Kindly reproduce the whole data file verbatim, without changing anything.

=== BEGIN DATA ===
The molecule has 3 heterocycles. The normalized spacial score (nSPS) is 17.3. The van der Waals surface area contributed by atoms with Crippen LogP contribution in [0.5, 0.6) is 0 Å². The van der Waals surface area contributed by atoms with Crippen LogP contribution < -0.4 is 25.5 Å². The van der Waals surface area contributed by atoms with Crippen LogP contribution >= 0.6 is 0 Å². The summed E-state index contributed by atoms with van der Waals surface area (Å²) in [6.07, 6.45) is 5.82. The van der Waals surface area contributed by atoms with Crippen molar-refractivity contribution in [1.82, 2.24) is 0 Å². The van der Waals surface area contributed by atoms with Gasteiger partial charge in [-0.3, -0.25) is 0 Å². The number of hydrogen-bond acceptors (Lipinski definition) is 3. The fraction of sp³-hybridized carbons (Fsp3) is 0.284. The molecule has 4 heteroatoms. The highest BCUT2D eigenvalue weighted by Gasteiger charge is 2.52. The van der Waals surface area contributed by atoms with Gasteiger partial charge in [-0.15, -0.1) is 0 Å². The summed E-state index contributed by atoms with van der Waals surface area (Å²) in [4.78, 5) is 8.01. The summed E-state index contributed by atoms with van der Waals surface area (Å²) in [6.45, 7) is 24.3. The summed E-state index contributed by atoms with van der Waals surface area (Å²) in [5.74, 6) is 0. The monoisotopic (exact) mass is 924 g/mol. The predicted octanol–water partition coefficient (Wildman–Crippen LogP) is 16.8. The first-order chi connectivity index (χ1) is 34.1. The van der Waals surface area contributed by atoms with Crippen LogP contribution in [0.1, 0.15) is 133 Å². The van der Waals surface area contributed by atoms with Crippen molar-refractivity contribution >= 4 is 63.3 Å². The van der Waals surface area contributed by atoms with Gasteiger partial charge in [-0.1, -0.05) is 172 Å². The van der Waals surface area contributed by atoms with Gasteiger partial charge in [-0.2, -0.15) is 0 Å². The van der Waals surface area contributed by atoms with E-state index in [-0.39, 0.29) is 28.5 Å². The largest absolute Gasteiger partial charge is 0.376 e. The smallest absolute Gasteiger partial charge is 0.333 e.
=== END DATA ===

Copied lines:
The molecule has 3 heterocycles. The normalized spacial score (nSPS) is 17.3. The van der Waals surface area contributed by atoms with Crippen LogP contribution in [0.5, 0.6) is 0 Å². The van der Waals surface area contributed by atoms with Crippen LogP contribution < -0.4 is 25.5 Å². The van der Waals surface area contributed by atoms with Crippen LogP contribution >= 0.6 is 0 Å². The summed E-state index contributed by atoms with van der Waals surface area (Å²) in [6.07, 6.45) is 5.82. The van der Waals surface area contributed by atoms with Crippen molar-refractivity contribution in [1.82, 2.24) is 0 Å². The van der Waals surface area contributed by atoms with Gasteiger partial charge in [-0.3, -0.25) is 0 Å². The number of hydrogen-bond acceptors (Lipinski definition) is 3. The fraction of sp³-hybridized carbons (Fsp3) is 0.284. The molecule has 4 heteroatoms. The highest BCUT2D eigenvalue weighted by Gasteiger charge is 2.52. The van der Waals surface area contributed by atoms with Gasteiger partial charge in [-0.15, -0.1) is 0 Å². The summed E-state index contributed by atoms with van der Waals surface area (Å²) in [4.78, 5) is 8.01. The summed E-state index contributed by atoms with van der Waals surface area (Å²) in [6.45, 7) is 24.3. The summed E-state index contributed by atoms with van der Waals surface area (Å²) in [5.74, 6) is 0. The monoisotopic (exact) mass is 924 g/mol. The predicted octanol–water partition coefficient (Wildman–Crippen LogP) is 16.8. The first-order chi connectivity index (χ1) is 34.1. The van der Waals surface area contributed by atoms with Crippen LogP contribution in [0.1, 0.15) is 133 Å². The van der Waals surface area contributed by atoms with Crippen molar-refractivity contribution >= 4 is 63.3 Å². The van der Waals surface area contributed by atoms with Gasteiger partial charge in [-0.1, -0.05) is 172 Å². The van der Waals surface area contributed by atoms with Gasteiger partial charge in [-0.2, -0.15) is 0 Å². The van der Waals surface area contributed by atoms with E-state index in [-0.39, 0.29) is 28.5 Å². The largest absolute Gasteiger partial charge is 0.376 e. The smallest absolute Gasteiger partial charge is 0.333 e.